Free Sanitary Products at Celtic Stadium


Following a viral campaign launched by a female fan, Celtic are to become the first Scottish football club to provide free sanitary products in their stadium from next season. Erin Slaven started an online petition which gathered more than 2,700 signatures, prompting the club to start providing products on a trial basis in August, with plans to make it permanent from December. Me and my ovaries are delighted.

While this has been celebrated by many, it’s not been universally appreciated. Some (men) have commented that people who go to football matches tend to have enough money to be able to buy their own products, but that’s not always true. Clubs like Celtic give away a significant number of tickets each match to schools and disadvantaged groups who may not necessarily have the kind of cash needed to buy expensive sanitary products each month. Other people who menstruate may find themselves in a totally different financial situation from the one they were in when they bought their season ticket. In the time we’re in now, where people are facing huge financial instability, you just can’t assume that people will be in a comfortable and stable situation all the time.

And what about the young teenagers who are just starting to get their period and may not have got into the habit of carrying tampons around with them? There are tons of young people going to matches, often with their dads who are unlikely to be carrying sanitary products around with them on the off chance that their kid needs them. They can’t exactly jump to the shops and come back during a match, so they have to make do with almost see through toilet paper and pray that they don’t bleed through before the 90 minutes are up.

Plus, grown women can forget too, or their period comes early and they’re caught short. It’s happened to most of us. Again, the only options are that devil toilet paper or hoping there’s an insanely overpriced machine. In a lot of grounds there isn’t even that. It is so hard to focus on the match you’ve paid to watch when all you can think about is whether or not the paper has moved and you’re bleeding through the back of your trousers. (If you’re an Aberdeen fan, of course, then this is all null and void – your strips are handily designed to disguise leaks. It’s the one advantage of supporting the Dons).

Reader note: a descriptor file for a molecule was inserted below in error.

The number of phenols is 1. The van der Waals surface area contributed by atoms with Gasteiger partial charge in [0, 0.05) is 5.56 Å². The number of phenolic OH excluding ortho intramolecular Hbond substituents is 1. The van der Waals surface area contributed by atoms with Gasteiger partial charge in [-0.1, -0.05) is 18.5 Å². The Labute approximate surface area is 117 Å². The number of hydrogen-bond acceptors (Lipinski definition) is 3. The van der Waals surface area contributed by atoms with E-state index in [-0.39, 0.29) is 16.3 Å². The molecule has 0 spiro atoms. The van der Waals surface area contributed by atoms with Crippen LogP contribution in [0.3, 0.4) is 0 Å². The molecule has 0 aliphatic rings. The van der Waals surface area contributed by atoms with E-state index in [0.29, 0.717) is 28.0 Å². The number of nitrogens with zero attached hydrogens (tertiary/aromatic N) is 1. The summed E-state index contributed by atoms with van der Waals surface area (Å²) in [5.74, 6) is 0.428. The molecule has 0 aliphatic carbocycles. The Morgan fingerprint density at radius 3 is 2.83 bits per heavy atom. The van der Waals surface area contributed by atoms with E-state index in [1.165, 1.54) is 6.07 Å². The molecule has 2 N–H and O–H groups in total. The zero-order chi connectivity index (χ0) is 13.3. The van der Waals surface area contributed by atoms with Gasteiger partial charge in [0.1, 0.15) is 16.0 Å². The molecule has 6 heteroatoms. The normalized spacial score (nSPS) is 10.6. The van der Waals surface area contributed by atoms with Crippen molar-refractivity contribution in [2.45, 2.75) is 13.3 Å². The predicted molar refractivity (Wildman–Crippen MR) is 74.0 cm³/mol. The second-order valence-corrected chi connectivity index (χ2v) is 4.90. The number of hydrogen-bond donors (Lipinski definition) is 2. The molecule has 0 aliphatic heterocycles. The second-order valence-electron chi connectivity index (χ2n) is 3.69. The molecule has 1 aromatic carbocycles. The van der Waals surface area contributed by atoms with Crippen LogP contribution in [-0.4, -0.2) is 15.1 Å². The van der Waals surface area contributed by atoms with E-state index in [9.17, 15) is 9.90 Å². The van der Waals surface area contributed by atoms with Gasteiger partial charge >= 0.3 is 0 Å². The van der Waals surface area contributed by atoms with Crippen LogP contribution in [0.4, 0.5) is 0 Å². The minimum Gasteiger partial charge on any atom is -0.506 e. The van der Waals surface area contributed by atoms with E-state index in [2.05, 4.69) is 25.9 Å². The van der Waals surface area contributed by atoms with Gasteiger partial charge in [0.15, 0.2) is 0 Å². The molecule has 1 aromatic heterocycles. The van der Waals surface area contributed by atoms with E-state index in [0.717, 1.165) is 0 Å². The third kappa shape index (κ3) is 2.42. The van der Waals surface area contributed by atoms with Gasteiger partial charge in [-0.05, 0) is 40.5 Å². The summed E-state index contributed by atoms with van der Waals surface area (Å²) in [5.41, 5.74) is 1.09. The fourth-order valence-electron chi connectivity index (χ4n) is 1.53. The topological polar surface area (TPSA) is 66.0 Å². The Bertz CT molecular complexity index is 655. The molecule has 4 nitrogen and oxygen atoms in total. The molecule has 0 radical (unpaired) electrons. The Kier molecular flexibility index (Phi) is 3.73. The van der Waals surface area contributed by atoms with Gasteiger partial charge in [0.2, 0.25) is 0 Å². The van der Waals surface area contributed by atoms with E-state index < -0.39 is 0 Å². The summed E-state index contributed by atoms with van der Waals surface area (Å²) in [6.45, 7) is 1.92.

Also, importantly, hot water is a rarity at matches and that’s a problem. If I need to use sanitary products, I need to be able to wash my hands properly. It’s basic hygiene standards. I know a lot of men would disagree, and to you I say, gross. Wash your hands dudes. Even if you plan ahead and bring products, there’s the issue of where you can change them. If there’s no hot water, then you might consider it better just to leave tampons in longer than they should be, and that’s potentially life-threatening. I shouldn’t be forced to choose between the risk of Toxic Shock Syndrome and bloody hands.

Look, I can afford sanitary products and most of the time I don’t forget them when needed. But I can also afford toilet paper, and I don’t see anyone saying we should have to pay for that. Imagine having to tuck toilet paper up your sleeve or cart along a bag just to have a roll handy everywhere you go. Picture forgetting to bring a roll and having to pay £2 for a couple of sheets. Envisage toilet paper being subject to a luxury tax rate, with part of the fund raised from that going to a group that campaigns to deprive you of rights. Last year, anti-abortion group Life received £250,000 from the tampon tax. If this happened to men society would collapse.  

People menstruate. It happens. Having access to sanitary products is a necessity, just like toilet paper and water to wash your hands with. Yes, it’s unlikely that the majority of the people going to Celtic Park are having to go without sanitary products, but it’s a great step on the path to ending period poverty. Celtic can afford it – it’s not about to break their bank. They are standing as an example to other football clubs, and hopefully the move can trickle down to smaller and smaller clubs where maybe more people are in direct need. At worst, this decision is simply a show of inclusivity for people who menstruate – no bad thing in itself. At best, this could pile on to a societal shift until we reach the point that no one has to use inappropriate items at that time of month, whether it’s cheap toilet paper, newspapers, socks or rags. It’s time to show period poverty the red card.

[Louise Wylie – @womanpendulum]

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